By Staff Sgt. Mary S. KatzenbergerJanuary 22, 2015
FORT BRAGG, N.C. -- Paratroopers from across the 3rd Brigade Combat Team, 82nd Airborne Division put their collective skills to the test Jan. 12-16 during a Culminating Training Event at Fort Bragg.
The exercise, facilitated by the 82nd Abn. Div. and the 3rd Battalion, 353rd Armor Regiment's Security Force Assistance Training team from Fort Polk, Louisiana, focused on refining the brigades' capabilities to advise and assist Iraqi Security Forces.
About 1,000 Paratroopers from 3rd BCT are slated to deploy in the coming weeks and will work with the ISF to instruct them in a range of military skills to enable them to fight ISIL.
Maj. Odelle "Jibriel" Means, one of the lead planners for the CTE with 3rd BCT, said to prepare the Paratroopers for the advise and assist mission, the 82nd Abn. Div. and the SFAT team offered training that was tough and realistic. He said the most important component of the exercise was the key leader engagement training, which partnered each 3rd BCT SFAT team with a group of Iraqi army role players.
Means described the KLE training as tremendously important in helping prepare leaders to effectively coach, teach and mentor their Iraqi military counterparts.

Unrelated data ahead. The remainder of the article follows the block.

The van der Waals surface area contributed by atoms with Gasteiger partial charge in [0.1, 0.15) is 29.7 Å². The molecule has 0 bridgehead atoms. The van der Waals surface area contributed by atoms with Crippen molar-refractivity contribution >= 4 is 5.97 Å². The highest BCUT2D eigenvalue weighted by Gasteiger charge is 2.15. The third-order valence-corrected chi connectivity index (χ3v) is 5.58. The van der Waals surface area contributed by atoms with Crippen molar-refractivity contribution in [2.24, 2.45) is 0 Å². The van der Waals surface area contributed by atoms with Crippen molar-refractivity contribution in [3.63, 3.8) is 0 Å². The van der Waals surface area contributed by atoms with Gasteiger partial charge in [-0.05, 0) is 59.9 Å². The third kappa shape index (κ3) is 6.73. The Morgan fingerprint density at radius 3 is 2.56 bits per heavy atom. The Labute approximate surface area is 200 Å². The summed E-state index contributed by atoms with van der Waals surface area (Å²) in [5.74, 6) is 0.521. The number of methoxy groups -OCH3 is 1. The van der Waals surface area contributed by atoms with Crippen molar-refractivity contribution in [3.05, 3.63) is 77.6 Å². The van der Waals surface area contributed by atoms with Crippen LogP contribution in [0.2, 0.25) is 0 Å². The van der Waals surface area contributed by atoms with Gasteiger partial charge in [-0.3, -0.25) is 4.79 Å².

"It's [about] building that rapport to be able to build that trust," Means said.
Lt. Col. Bryan L. Babich, commander of 1st Battalion, 319th Airborne Field Artillery Regiment, 3rd BCT, and an SFAT team leader, agreed.
"All the battalion's SFATs are made up of just the absolute best noncommissioned officers and staff officers," Babich continued. "You're playing with the all-stars, they've got the right attitude, they come together and to get [this] one week of training that we had, all it does is boost that confidence that we work well together as a collective."
Col. Curtis A. Buzzard, commander of 3rd BCT, said the KLE training was critical to preparing his Paratroopers for the mission ahead.
"It helped our experienced leaders refresh on the steps necessary to plan, prepare, rehearse, execute and assess the engagement and also required us to exercise basic negotiation skills, mediate conflict and use a linguist," Buzzard said. "Scenarios also included staff partnering across the SFAT, which provided our more junior leaders a chance to practice these same steps and make mistakes here rather than overseas."
Babich said he is confident the training prepared his SFAT team, as well as the teams across the brigade.
"We're optimistic [because] we understand what our mission is, we understand that part of what we'll need to accomplish up front is understanding what we can provide and how that's different from when we were there before," he said. "We'll be able to communicate and develop some sort of common operational picture for Col. Buzzard and his chain of command--you can really see that's where we can truly make a difference."